Publisher: London, U.K. University of London. Institute of Education. 2011Description: PDF.Other title: University of London. Institute of Education. Department of.Online Access: Electronic copy Notes: June 2011 Bibliography pp. 32-34 Appendices pp. 44-52 SCHOOL TO WORKSummary: In most countries, children from disadvantaged backgrounds are under-represented amongst the undergraduate population. One explanation is that they do not see higher education as a realistic goal; that it is 'not for the likes of them'. In this paper, I use the Programme for International Assessment data to investigate whether 15 year olds from disadvantaged backgrounds are less likely to expect to complete university than their advantaged peers. I explore this issue across the OECD nations, though paying particular attention to the US and UK. My results suggest that children from less fortunate families are not as likely to make early plans for university as their affluent peers. Yet the extent to which these findings differ across countries is rather modest, with little evidence to suggest that the UK stands out from other members of the OECD. The US, on the other hand, appears to be a nation where the relationship between socio-economic background and the expectation of completing higher education is comparatively weak.Availability: (1)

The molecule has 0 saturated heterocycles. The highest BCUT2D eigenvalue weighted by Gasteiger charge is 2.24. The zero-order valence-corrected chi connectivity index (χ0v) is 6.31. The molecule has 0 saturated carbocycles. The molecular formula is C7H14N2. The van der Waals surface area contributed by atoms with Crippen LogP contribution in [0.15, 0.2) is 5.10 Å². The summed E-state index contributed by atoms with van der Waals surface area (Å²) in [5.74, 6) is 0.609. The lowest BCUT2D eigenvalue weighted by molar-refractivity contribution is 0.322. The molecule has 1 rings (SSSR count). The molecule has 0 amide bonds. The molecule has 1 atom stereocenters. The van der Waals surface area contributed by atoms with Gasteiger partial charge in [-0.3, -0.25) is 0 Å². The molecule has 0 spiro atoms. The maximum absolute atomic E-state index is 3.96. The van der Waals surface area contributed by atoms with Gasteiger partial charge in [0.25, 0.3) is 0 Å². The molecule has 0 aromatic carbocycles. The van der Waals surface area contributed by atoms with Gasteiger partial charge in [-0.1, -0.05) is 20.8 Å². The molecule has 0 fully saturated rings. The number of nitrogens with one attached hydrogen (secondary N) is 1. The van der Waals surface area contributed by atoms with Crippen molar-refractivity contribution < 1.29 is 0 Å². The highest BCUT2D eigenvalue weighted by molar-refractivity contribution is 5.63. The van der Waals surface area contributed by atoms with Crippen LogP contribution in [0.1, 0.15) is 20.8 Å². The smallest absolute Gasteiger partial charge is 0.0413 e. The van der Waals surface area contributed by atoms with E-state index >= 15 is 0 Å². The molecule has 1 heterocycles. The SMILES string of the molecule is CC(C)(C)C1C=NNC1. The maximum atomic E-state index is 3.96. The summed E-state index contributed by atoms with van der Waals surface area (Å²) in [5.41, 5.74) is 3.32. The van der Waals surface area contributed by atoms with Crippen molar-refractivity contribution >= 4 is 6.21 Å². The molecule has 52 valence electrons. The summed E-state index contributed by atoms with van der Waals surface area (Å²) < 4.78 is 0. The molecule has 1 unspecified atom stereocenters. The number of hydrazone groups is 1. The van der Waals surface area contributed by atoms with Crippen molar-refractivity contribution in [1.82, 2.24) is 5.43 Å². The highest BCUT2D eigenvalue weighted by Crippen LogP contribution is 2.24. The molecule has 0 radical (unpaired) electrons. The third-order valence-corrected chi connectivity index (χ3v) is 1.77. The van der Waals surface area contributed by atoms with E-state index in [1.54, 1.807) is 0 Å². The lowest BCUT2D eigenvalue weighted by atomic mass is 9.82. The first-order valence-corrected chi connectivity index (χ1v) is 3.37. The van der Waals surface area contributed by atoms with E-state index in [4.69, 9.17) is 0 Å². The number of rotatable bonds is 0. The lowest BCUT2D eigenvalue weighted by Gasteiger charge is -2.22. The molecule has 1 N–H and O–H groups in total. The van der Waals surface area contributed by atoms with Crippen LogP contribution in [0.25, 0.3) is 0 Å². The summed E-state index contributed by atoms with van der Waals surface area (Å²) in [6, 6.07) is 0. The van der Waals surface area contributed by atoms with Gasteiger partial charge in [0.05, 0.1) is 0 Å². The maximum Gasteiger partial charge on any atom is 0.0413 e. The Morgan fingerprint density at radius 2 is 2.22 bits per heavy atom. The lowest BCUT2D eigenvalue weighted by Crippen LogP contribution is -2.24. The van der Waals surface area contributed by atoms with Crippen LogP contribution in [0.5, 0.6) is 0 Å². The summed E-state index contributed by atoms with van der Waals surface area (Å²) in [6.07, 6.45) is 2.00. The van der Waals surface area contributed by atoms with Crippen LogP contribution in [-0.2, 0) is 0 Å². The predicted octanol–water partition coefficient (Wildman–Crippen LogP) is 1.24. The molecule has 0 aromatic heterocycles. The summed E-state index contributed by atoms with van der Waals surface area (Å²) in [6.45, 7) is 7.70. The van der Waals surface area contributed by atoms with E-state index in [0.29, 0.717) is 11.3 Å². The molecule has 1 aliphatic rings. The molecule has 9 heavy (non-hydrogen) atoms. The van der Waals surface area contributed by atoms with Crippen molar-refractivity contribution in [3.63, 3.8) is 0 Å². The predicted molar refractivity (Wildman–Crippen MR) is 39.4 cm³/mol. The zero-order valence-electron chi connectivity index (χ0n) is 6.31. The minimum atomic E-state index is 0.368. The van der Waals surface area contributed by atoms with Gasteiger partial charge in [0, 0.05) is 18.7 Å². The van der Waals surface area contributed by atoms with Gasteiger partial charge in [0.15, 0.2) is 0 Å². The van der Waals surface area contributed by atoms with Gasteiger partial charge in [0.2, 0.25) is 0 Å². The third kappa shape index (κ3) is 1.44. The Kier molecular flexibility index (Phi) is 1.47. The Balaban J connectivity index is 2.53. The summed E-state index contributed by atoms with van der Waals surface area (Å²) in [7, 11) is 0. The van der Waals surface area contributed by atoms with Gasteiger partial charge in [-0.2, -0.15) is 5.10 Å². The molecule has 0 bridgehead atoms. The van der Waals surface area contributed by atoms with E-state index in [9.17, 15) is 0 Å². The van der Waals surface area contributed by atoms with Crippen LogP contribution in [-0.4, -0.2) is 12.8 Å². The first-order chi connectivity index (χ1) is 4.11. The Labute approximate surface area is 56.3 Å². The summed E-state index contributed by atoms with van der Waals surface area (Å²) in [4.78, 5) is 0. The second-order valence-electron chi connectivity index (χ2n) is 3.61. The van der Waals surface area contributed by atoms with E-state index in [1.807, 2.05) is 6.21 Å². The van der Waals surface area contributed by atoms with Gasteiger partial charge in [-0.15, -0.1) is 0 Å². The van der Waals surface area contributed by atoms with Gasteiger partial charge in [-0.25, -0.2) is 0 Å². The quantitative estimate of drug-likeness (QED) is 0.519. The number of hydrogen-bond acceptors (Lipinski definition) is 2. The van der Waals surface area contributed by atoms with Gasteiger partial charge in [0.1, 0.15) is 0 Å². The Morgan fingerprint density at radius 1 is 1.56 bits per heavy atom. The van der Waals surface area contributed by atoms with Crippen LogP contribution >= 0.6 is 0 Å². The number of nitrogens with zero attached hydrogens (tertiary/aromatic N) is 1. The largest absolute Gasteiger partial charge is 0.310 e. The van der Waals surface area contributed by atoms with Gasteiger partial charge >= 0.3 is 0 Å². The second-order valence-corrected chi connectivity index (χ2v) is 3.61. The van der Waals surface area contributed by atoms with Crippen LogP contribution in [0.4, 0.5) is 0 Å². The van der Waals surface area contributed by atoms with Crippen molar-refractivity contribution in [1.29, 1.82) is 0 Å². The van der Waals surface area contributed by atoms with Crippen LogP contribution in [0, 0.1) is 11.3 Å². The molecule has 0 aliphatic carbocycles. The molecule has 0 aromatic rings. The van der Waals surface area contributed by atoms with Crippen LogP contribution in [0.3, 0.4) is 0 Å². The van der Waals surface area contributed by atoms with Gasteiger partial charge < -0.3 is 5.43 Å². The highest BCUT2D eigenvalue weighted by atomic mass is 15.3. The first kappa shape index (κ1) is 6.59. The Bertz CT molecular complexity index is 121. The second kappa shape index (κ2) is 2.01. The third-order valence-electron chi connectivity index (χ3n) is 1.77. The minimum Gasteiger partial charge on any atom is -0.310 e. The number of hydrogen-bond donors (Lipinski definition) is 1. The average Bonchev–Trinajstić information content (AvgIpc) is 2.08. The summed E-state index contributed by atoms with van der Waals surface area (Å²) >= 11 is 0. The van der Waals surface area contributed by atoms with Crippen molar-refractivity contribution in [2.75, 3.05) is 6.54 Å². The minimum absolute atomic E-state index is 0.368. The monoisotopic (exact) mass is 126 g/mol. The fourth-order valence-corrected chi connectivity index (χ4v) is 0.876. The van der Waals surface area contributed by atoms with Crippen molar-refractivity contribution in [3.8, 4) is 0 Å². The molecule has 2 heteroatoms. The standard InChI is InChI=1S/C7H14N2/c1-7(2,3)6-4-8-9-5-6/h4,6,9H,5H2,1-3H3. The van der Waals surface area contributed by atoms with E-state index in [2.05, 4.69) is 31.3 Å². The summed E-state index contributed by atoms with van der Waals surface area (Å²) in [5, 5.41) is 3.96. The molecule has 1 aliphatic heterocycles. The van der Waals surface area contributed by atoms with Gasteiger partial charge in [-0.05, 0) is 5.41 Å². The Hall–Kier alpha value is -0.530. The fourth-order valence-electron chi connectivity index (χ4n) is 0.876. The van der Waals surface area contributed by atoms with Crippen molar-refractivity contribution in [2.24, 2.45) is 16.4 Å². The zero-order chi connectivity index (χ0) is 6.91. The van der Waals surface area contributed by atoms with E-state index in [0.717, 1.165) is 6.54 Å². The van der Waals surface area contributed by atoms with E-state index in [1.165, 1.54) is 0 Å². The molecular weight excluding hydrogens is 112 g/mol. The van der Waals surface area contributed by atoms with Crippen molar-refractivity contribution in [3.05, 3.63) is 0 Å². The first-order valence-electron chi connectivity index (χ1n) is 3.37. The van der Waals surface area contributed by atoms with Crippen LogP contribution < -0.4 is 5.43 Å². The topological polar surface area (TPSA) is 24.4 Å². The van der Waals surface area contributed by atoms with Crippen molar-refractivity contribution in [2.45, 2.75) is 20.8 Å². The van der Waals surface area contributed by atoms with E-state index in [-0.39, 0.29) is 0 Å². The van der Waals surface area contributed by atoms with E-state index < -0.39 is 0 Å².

Does combining school and work affect school and post-school outcomes? /

by Anlezark, Alison | National Centre for Vocational Education Research | Lim, Patrick.

Publisher: Adelaide, S.A. National Centre for Vocational Education Research 2011Description: PDF.Online Access: Electronic copy Notes: Bibliography p. 29 Appendices pp. 30-52 SCHOOL TO WORKSummary: In this report the authors seek to answer the question of whether combining school and work is detrimental or beneficial to a student's school educational performance and labour market outcomes. They find that young people who combine school and work are distributed right across the school population. Results show that individuals can combine school and work with minimal impact on their study if the hours are modest and those working longer hours show a stronger orientation towards work than study. The authors used data from the 2003 cohort (Y03) of the Longitudinal Surveys of Australian Youth.Availability: (1)

Education and training and the avoidance of financial disadvantage : a national vocationsl education and training research and evaluation program report. /

by Marks, Gary N | Australian Council for Educational Research.

Publisher: Melbourne, Vic. National Centre for Vocational Education Research 2011Description: pdf.Online Access: Electronic copy Summary: There is a very large body of literature on the returns from education, which typically focuses on narrow outcomes such as employment, occupational status and wages. Gary Mark?s paper extends this work by examining the relationship between educational attainment and a number of dimensions of financial disadvantage. The study uses four measures, namely, income poverty; financial stress, which refers to cash-flow problems; not being in employment; and low wealth.Availability: (1)